Municipal authorities in Greece expel Roma

15 July 1999

The Group for Initiative against Racism and Xenophobia of Heraklion reported that on March 13, the municipality of Alikarnassos on the island of Crete had issued 102 Romani families with a protocol of administrative eviction on the basis of a two-year-old decision of the municipal council (no. 329/97) to evict all „tent-dwellers", a euphemism for Roma. Some 500 Roma have lived for about fifteen years on a site between a main road and the industrial zone in Alikarnassos, without access to water, electricity, the sewage system or rubbish collection. Now the municipality allegedly wants to turn the area into a sports centre and recreational site. According to the non-governmental organisation, the local municipality refuses to register Roma as residents, although some 200 children were born on the site, and, until a separate school was set up in Heraklion for the Roma four years ago, none of the children were able to attend school as the camp was not within the administrative area of any school. The Mayor of Alikarnassos has reportedly denigrated Roma in public on numerous occasions in the past, referring to the community as a whole as dirty, quarrelsome, drug dealers and criminals. The mayor also reportedly argued at a meeting of the Municipal Council for the expulsion on the grounds that the Romani settlement spoils the sight of the region - the settlement is adjacent to the national road which connects the town with the airport - and that the hotel owners have complained that the site is an eyesore. The mayor compared the Roma living in the town with „problems" of the town such as the existence of the airport, a prison and a refuse dump. On April 16, a coalition of local non-governmental organisations including the Greek Helsinki Monitor and the Drom Network for Roma Social Rights issued a statement warning the municipality against evicting the families. Local Roma have challenged the ruling and an initial hearing in the case was set to be held on May 10. This was, however, postponed until September.

In other news, the municipality of Halandri, a suburb of Athens, tried in absentia thirteen Romani families, who had been living in a settlement for up to twenty years, for trespass on private land, and ordered them to leave the site by April 20. The Roma negotiated a delay of ten days with the Mayor and the Public Prosecutor in order to allow the municipality time to find a viable alternative place for the Roma to live. On April 21, a round table was held at which the municipality agreed to ask the owners of the field where the current settlement was located to rent the field to the Roma for six months until a permanent solution could be found. Mr Freddy Stamos, the secretary of the Prime Minister's Office for Quality of Life, committed financial support from the Government for rental of the field and help in finding a permanent solution to the problem. However, at a second round-table on April 29, the municipality informed participants that the owner of the field had refused to rent it out. The municipality instead offered the Romani families money to rent a house or a field if they could find one elsewhere. The Roma accepted this offer as the only viable solution, and filed an appeal against the original court decision as it was made in absentia.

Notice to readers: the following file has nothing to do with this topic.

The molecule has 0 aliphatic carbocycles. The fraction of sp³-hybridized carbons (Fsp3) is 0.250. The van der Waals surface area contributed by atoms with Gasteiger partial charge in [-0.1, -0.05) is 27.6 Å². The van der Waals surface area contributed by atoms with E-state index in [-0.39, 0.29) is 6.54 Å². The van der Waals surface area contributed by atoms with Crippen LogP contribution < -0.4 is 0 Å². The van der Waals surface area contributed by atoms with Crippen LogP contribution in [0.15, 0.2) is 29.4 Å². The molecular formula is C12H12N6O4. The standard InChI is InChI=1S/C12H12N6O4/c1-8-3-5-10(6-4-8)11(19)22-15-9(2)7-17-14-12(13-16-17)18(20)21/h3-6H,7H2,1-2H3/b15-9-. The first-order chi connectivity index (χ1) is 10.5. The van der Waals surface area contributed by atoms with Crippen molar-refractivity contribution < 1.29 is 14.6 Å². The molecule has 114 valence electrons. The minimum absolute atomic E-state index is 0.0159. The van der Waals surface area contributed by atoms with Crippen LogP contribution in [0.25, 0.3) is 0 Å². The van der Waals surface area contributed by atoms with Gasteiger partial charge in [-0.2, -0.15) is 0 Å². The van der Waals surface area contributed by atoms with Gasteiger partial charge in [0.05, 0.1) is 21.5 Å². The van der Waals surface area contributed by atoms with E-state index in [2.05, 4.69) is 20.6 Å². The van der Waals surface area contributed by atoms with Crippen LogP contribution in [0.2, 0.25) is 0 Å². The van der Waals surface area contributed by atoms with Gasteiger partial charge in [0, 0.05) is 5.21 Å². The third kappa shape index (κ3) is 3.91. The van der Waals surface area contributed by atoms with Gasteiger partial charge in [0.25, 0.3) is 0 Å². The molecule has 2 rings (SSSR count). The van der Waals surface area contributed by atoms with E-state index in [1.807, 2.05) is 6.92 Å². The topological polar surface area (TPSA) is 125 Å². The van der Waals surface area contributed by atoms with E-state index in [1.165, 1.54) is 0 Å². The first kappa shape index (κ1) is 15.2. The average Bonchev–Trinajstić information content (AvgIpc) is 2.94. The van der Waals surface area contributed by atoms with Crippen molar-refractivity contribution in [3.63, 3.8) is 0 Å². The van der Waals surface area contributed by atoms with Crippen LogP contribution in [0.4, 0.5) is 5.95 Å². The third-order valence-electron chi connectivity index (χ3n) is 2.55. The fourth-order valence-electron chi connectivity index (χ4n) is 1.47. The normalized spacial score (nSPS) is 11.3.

In March 1999, following a series of incidents involving forceful eviction of Roma from camps in Greece, and continuous reports of the appalling conditions in these camps, the Greek Helsinki Monitor (GHM), the Drom Network for Roma Social Rights and Doctors of the World put forward a proposal for a draft law creating self-managed camps, in collaboration with Coalition of the Democratic Left MP Ms Stella Alfieri.

The proposal describes the inhuman conditions of current camps. The proposal then suggests that each prefecture where there are Roma camps be obliged to create a plan for a self-managed camp, and to set up a special surveillance office for each camp, including members of the camp population, to oversee the development of the dwelling area. The proposal goes on to list thirteen criteria which would ensure that the new camps would not become official ghettos. These include the provision of water and electricity, waste disposal, public transport and access to education and professional training as well as the setting up of a management council elected from the residents of the camp. According to GHM, the camp under construction at a former military barracks for the Roma of the Gallikos river in the Thesalonniki area (see „Snapshots from Around Europe", Roma Rights, 1/99) adheres to the conditions of the proposal.

In one of a series of incidents which preceded the proposal, following the destruction of Roma shacks allegedly by municipal authorities in the Nea Zoi settlement near Aspropyrgos in February (see „Snapshots from Around Europe", Roma Rights, 1/99), GHM reported in March that the Roma had rebuilt their barracks and continued to live on the site. On March 1, 1999, the ERRC sent a letter to the Chief Prosecutor of Greece, expressing concern about the raid. As of June 14, the Prosecutor had reportedly taken no action. GHM reported that the Deputy Minister of Public Affairs had twice declared to the Greek Parliament that the raid was carried out according to the law. Although the Roma were relieved to be able to remain on their site, they told GHM that they were afraid that the violent operation would be repeated.

(ERRC, GHM)

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